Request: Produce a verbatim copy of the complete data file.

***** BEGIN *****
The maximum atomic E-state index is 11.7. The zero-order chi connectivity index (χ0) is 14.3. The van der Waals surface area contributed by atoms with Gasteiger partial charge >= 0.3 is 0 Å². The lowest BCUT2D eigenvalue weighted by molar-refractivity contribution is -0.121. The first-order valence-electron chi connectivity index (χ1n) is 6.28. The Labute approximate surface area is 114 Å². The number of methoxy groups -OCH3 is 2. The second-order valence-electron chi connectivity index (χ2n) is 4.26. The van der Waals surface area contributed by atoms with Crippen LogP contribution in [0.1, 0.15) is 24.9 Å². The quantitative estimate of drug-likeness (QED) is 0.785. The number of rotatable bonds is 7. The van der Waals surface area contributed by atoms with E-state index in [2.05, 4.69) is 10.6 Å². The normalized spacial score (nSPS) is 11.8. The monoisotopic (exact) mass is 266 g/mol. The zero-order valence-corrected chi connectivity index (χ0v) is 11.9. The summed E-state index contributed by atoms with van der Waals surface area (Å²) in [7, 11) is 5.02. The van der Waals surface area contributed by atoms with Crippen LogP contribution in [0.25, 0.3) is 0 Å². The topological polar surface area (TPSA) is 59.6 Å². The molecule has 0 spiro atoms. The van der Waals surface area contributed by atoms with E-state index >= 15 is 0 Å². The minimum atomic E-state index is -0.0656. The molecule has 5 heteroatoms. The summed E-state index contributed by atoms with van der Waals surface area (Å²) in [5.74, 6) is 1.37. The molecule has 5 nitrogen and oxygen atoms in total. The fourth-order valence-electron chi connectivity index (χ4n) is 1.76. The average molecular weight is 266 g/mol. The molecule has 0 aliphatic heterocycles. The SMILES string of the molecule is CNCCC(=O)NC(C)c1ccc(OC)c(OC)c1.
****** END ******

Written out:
The maximum atomic E-state index is 11.7. The zero-order chi connectivity index (χ0) is 14.3. The van der Waals surface area contributed by atoms with Gasteiger partial charge >= 0.3 is 0 Å². The lowest BCUT2D eigenvalue weighted by molar-refractivity contribution is -0.121. The first-order valence-electron chi connectivity index (χ1n) is 6.28. The Labute approximate surface area is 114 Å². The number of methoxy groups -OCH3 is 2. The second-order valence-electron chi connectivity index (χ2n) is 4.26. The van der Waals surface area contributed by atoms with Crippen LogP contribution in [0.1, 0.15) is 24.9 Å². The quantitative estimate of drug-likeness (QED) is 0.785. The number of rotatable bonds is 7. The van der Waals surface area contributed by atoms with E-state index in [2.05, 4.69) is 10.6 Å². The normalized spacial score (nSPS) is 11.8. The monoisotopic (exact) mass is 266 g/mol. The zero-order valence-corrected chi connectivity index (χ0v) is 11.9. The summed E-state index contributed by atoms with van der Waals surface area (Å²) in [7, 11) is 5.02. The van der Waals surface area contributed by atoms with Crippen LogP contribution in [0.25, 0.3) is 0 Å². The topological polar surface area (TPSA) is 59.6 Å². The molecule has 0 spiro atoms. The van der Waals surface area contributed by atoms with E-state index >= 15 is 0 Å². The minimum atomic E-state index is -0.0656. The molecule has 5 heteroatoms. The summed E-state index contributed by atoms with van der Waals surface area (Å²) in [5.74, 6) is 1.37. The molecule has 5 nitrogen and oxygen atoms in total. The fourth-order valence-electron chi connectivity index (χ4n) is 1.76. The average molecular weight is 266 g/mol. The molecule has 0 aliphatic heterocycles. The SMILES string of the molecule is CNCCC(=O)NC(C)c1ccc(OC)c(OC)c1.